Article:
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BioE Seminar: Nathan Schmidt, Ph.D.


333 Curry Student Center

January 31, 2018 11:00 am to 12:00 pm
January 31, 2018 11:00 am to 12:00 pm

Nathan Schmidt, Ph.D.

Postdoctoral Researcher

University of California, San Francisco


“Molecular design principles from host defense peptides and bacterial stress sensors”



In this seminar I will describe how a molecular understanding of proteins involved in host-pathogen interactions can be used to establish design rules for engineering biomaterials that impact biomedical sciences. Antimicrobial peptides (AMPs) comprise an important part of the host defense as direct microbicides from membrane permeabilization and modulators of the immune response. I will explain how the selective generation of disruptive curvatures in microbial membranes provides AMPs with a broad mechanism to target bacteria, and how this mechanism can be multiplexed with additional roles in host defense that can sometimes contribute to autoimmune diseases. Through co-evolution with their hosts, bacteria have developed two-component systems that sense AMPs and orchestrate phenotypic changes that reduce susceptibility and trigger virulence factors. I will explain how modularity in the design of the sensor component, the histidine kinase, provides these proteins with a generic structural mechanism to switch signaling states and maintain bistability. The potential application of these molecular design principles toward antibiotics, immunotherapies, and engineering proteins with unprecedented functions will be discussed.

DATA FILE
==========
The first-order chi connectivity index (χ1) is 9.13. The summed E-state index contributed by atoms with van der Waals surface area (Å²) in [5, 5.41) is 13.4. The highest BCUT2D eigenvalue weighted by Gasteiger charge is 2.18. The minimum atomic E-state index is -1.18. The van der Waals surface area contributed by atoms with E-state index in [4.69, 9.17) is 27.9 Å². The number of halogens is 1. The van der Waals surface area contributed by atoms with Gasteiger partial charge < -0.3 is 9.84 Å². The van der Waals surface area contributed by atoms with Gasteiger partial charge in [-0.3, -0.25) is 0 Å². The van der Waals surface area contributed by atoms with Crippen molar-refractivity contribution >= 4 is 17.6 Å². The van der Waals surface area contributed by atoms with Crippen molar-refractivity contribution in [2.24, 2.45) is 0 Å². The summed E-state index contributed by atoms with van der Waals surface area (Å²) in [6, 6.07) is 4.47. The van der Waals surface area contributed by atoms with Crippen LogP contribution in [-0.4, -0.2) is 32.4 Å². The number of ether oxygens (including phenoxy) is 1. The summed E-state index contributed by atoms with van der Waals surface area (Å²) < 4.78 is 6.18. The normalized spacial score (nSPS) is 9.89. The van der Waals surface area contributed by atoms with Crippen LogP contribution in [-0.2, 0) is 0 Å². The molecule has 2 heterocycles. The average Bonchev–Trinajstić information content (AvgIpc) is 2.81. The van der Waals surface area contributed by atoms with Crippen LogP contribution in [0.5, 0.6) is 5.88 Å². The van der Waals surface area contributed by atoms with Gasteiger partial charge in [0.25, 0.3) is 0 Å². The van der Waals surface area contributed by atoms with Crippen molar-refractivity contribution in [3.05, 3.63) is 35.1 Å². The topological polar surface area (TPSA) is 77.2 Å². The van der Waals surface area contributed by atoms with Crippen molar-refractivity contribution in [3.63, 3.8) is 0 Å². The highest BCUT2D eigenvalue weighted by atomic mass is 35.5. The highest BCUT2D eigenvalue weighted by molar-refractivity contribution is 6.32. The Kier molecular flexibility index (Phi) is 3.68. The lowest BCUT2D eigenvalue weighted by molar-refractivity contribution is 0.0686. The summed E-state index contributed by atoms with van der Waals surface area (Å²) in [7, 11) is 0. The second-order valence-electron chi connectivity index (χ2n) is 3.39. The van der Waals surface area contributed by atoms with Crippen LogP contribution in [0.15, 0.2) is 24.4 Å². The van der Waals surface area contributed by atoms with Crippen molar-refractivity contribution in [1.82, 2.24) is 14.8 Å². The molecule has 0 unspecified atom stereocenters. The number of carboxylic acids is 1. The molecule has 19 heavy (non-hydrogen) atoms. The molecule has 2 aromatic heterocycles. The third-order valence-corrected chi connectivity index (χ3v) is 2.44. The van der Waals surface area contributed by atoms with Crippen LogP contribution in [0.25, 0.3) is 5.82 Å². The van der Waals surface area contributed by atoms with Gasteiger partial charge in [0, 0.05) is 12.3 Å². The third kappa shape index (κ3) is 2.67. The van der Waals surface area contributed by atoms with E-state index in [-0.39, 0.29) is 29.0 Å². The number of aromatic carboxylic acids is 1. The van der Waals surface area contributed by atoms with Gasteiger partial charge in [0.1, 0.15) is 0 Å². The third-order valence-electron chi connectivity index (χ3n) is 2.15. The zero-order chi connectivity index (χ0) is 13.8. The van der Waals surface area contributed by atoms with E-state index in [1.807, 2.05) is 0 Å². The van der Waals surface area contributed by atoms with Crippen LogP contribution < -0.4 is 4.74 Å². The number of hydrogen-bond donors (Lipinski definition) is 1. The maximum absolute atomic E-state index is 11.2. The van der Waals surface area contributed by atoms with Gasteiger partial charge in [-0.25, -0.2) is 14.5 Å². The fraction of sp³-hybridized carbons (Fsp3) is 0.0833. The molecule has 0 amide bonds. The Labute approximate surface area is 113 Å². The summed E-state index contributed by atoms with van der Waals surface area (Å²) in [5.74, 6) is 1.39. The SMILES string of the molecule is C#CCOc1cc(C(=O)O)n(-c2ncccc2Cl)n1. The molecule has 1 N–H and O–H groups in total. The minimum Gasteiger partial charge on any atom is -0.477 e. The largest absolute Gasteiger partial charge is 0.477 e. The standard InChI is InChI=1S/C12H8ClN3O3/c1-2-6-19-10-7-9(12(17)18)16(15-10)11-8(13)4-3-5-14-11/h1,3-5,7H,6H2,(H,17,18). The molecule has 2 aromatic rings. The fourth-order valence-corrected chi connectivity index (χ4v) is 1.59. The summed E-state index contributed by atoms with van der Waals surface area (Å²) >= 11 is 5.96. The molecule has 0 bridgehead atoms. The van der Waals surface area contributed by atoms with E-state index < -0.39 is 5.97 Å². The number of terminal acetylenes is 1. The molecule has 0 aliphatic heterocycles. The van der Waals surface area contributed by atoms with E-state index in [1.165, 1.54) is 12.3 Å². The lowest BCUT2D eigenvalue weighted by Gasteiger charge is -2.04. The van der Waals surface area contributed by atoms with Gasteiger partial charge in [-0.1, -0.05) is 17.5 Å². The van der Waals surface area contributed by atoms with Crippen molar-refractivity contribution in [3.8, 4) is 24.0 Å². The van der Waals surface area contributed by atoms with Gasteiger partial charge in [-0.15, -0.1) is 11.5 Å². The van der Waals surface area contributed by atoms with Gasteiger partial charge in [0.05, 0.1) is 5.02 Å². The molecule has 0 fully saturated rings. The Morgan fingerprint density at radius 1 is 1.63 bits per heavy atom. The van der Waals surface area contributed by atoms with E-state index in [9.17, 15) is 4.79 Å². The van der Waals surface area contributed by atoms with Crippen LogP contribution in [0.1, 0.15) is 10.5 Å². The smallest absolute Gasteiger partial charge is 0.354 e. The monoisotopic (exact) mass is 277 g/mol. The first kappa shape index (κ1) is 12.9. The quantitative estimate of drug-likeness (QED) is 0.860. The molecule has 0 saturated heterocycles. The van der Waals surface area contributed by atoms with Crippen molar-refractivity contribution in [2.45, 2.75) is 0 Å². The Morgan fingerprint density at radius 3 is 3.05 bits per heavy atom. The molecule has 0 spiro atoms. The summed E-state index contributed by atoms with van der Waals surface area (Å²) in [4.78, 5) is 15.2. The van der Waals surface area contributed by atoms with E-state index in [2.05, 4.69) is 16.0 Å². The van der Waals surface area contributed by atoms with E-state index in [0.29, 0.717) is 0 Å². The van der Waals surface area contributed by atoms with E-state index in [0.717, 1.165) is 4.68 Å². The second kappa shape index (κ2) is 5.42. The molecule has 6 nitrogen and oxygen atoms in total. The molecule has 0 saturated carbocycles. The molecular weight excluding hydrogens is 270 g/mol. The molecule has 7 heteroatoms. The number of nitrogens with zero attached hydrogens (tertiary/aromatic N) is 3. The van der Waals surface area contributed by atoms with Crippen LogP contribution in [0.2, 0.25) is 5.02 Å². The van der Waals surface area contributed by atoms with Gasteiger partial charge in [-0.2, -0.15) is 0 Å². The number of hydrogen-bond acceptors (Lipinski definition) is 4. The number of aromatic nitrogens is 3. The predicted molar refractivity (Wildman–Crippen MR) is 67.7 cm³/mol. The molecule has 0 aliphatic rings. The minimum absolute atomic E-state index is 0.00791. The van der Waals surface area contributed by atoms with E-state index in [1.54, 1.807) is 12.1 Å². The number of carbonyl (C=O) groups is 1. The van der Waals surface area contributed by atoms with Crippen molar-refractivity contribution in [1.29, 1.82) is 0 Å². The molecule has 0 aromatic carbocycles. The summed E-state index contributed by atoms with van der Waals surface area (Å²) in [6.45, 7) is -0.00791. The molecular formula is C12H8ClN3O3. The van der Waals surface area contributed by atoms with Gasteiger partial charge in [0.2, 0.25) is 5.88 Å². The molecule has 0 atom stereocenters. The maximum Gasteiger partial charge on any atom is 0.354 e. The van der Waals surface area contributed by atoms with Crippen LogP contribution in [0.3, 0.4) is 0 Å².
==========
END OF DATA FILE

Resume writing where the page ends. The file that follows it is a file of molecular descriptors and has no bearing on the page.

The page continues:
Nathan Schmidt is a postdoctoral fellow in William DeGrado's lab at the University of California, San Francisco studying bacterial two-component systems and protein design. He is interested in understanding the structural mechanism for signal state switching in histidine kinases, and using this knowledge to engineer biomaterials. Nate earned his PhD with Gerard Wong at the University of Illinois, Urbana-Champaign studying the interaction of antimicrobial peptides with biomembranes and establishing design rules for membrane-active antibiotics.